Last but not least, this practice can have an immediate impact on our mood, and if practiced regularly, can truly bring us to a consistent state of happiness. The research on this one is robust: most studies have found gratitude to lead to positive outcomes across multiple psychological measures. However, most people believe that a gratitude practice ends once we think up a few examples of things that we are grateful for. While this can help to an extent, the greatest benefits are experienced when we give this practice a little more time. Start by pausing for a moment and taking a few mindful breaths. Then, think about one or a few things that you are grateful for. Now, most importantly, take a moment to truly sense that gratitude and feel it in your body. In this way, we are connecting more deeply with that gratitude. At the same time, the feeling of gratitude in the body signals to the brain that my life is OK right, I don’t have to be looking for threats. This practice overtime, rewires our brain for happiness.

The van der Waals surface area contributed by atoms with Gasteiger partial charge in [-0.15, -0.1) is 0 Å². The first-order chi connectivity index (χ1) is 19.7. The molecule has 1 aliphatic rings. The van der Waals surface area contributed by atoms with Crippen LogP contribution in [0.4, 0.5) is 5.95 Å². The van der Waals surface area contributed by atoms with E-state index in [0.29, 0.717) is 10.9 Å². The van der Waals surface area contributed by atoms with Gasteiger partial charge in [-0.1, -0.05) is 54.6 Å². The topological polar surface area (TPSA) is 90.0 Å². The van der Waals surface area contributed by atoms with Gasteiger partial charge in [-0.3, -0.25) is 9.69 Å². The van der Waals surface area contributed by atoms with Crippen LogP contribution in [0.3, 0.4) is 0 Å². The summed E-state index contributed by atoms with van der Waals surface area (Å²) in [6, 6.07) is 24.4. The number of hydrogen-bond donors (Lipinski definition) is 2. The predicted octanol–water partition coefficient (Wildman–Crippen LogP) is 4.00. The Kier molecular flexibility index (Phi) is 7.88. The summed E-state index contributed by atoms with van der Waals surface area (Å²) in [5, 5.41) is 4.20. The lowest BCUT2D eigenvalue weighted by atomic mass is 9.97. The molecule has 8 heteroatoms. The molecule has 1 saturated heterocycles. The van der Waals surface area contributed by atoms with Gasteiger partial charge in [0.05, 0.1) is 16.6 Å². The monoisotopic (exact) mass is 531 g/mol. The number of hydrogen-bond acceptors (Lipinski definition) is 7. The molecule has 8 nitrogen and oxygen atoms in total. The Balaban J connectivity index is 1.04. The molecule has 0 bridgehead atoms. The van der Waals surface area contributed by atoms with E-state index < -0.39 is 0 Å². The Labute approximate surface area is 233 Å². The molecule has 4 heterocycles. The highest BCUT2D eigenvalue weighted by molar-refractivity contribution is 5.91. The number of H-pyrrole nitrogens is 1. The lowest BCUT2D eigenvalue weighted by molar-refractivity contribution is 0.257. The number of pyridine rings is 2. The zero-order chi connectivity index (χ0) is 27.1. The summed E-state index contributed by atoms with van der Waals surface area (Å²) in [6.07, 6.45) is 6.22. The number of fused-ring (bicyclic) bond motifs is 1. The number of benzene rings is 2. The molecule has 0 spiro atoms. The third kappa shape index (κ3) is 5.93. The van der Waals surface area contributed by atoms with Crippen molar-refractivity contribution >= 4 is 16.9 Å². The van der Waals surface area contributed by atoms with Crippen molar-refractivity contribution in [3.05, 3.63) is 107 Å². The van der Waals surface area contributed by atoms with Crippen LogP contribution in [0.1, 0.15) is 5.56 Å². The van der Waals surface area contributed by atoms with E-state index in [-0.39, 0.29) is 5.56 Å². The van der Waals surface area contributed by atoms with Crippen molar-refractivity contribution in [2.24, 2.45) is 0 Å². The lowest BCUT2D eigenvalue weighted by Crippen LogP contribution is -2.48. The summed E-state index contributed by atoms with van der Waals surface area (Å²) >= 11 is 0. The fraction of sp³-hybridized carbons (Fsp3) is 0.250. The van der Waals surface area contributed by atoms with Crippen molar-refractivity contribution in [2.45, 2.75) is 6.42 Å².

You can watch the live session below. Additionally, check out my past few blog posts on strategies that can help you cope with the stress and uncertainty of COVID. Below, you’ll find a video recording of a live session that I do every Friday over Zoom (you can join in for free this Friday). The guided meditation starts at around 17:00 minutes in this video – feel free to follow along.

Thank you for reading! Post any questions or comments below!